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Prenatal Depression: Symptoms, Causes and Treatment

July 28, 2023

Fertility & Pregnancy

Pregnant woman holding her bump looking out of a window

As one of the most joyous occasions in life, pregnancy should be a time filled with excitement, anticipation, and happiness. But what happens when this isn’t the case? When pregnancy is plagued with feelings of sadness, hopelessness, and despair, it’s likely that prenatal depression has set in. In this article, we’ll explore what prenatal depression is, its symptoms, and how to cope with it.

What is Prenatal Depression?

Prenatal depression, also known as antenatal depression, is a type of depression that affects pregnant women. It is a mental health condition that can start at any point during pregnancy and usually lasts until you give birth. Prenatal depression can cause profound sadness, anxiety, and difficulty coping with everyday life.

It is estimated that around 1 in 10 women experience prenatal depression during their pregnancy[1]. This is a significant number of women who are struggling with their mental health during what should be a happy and exciting time in their lives.

There are many factors that can contribute to the development of prenatal depression. Hormonal changes, genetics, and a history of depression or anxiety are just a few examples. Additionally, pregnancy can be a time of significant stress and change, which can also contribute to depression.

It’s important for women who are experiencing symptoms of prenatal depression to seek help from a healthcare professional. Treatment options include therapy, medication, or a combination of both. With the right treatment, women can manage their symptoms and have a happier pregnancy.

Symptoms of Prenatal Depression

There are several symptoms associated with prenatal depression[2], including:

  • Feelings of sadness and hopelessness that don’t go away
  • Loss of interest in activities that were once enjoyable
  • Changes in appetite and sleep patterns
  • Difficulty concentrating or making decisions
  • Feeling guilty, worthless, or helpless
  • Thoughts of self-harm or suicide

It’s important for loved ones to be aware of the signs and symptoms of prenatal depression. If you or someone you know is experiencing these symptoms, it is important to seek help right away.

How to Manage Symptoms of Prenatal Depression

There are several ways you can manage your symptoms. Exercise during pregnancy, for example, has been shown to be an effective way to alleviate symptoms of depression, as well as other pregnancy related symptoms. Taking a walk or doing some light yoga can help to boost your mood and reduce feelings of sadness and hopelessness.

Another important aspect of managing prenatal depression is to make sure that you are getting enough rest. Sleep is essential for both physical and mental health, and getting enough rest can help to reduce feelings of fatigue and exhaustion that can contribute to depression.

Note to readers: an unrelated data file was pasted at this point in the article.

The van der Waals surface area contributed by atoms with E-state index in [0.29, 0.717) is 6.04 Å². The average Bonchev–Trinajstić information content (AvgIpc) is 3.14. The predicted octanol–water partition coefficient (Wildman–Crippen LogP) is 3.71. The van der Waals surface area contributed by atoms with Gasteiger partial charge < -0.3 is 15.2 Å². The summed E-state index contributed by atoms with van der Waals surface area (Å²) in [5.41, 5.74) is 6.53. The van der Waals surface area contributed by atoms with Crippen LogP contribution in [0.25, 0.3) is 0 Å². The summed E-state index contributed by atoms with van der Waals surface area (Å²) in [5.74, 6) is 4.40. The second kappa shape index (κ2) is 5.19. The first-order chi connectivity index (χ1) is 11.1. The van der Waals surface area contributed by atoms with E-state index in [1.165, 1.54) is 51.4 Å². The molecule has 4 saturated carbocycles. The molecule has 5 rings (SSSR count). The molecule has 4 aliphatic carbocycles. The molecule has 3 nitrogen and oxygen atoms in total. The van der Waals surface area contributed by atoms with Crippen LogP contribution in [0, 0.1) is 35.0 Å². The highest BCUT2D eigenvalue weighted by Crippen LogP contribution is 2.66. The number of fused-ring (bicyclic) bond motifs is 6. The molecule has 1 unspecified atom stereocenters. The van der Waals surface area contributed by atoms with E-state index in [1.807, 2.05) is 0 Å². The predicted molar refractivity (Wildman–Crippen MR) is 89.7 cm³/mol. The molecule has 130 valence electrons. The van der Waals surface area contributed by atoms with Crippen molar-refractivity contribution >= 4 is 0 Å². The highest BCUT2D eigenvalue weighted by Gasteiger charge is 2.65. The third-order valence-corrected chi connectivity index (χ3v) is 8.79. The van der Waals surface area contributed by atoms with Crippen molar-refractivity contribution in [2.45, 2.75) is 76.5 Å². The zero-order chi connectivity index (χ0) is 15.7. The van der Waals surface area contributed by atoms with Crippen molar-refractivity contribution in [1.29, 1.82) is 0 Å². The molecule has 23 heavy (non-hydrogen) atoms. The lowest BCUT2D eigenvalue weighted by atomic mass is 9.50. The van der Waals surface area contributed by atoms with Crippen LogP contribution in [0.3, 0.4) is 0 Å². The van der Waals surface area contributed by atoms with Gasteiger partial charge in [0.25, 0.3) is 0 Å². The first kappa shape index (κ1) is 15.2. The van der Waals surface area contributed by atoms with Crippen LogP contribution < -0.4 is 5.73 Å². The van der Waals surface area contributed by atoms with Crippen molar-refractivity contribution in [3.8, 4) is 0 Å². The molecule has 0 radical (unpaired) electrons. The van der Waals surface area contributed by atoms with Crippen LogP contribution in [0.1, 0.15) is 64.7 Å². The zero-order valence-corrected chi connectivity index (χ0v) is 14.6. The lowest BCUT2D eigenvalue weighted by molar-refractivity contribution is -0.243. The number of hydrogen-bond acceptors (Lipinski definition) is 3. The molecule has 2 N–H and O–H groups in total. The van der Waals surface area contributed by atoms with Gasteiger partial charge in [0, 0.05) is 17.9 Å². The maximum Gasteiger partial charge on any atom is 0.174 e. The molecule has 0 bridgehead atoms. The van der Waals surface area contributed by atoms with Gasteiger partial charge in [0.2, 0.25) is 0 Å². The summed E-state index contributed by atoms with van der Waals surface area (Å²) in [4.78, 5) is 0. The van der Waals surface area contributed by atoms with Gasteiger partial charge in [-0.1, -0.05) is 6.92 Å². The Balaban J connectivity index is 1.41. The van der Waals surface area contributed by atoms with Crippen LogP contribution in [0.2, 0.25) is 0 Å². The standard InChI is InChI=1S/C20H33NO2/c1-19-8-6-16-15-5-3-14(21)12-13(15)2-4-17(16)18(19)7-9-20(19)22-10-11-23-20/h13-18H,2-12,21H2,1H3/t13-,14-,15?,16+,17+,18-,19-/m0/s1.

It’s also important to maintain a healthy and balanced diet during pregnancy. Eating a variety of nutrient-rich foods can help to support your physical and mental health and reduce the risk of developing depression.

If you’re struggling with prenatal depression, it’s important to remember that you’re not alone. There are many resources available to help you manage your symptoms and get the support you need. With the right treatment and support, it’ is possible to overcome prenatal depression and enjoy a healthy and happy pregnancy.

Writing in a journal can also be a helpful way to express your feelings and emotions. It can be a safe space to explore your thoughts and feelings without fear of judgement. You can also use your journal to track your progress and celebrate your successes.

Remember, healing takes time, and everyone has different needs. Be patient with yourself and take things one day at a time. With the right support and strategies, you can manage your symptoms and enjoy a healthy, happy pregnancy.

Treating Prenatal Depression with Therapy and Medication

If you are struggling to cope with prenatal depression, you may need professional help. There are several treatment options available, including therapy and medication.

One type of therapy that has been shown to be effective is cognitive-behavioural therapy (CBT). CBT involves working with a therapist to identify negative thoughts and behaviours and replace them with positive ones.

Antidepressants are also an option. Medication can help to improve symptoms in some women, but it’s essential to speak with a healthcare professional before starting any medication.

Diagnosing Prenatal Depression

If you suspect that you may have prenatal depression, it’s essential to seek help from a healthcare professional. Your GP or midwife will ask you questions and may refer you to a mental health specialist.

- Health scores calculated


This information has been medically written by Dr Thom Phillips

Thom works in NHS general practice and has a decade of experience working in both male and female elite sport. He has a background in exercise physiology and has published research into fatigue biomarkers.

Dr Thom Phillips

Dr Thom Phillips

Head of Clinical Services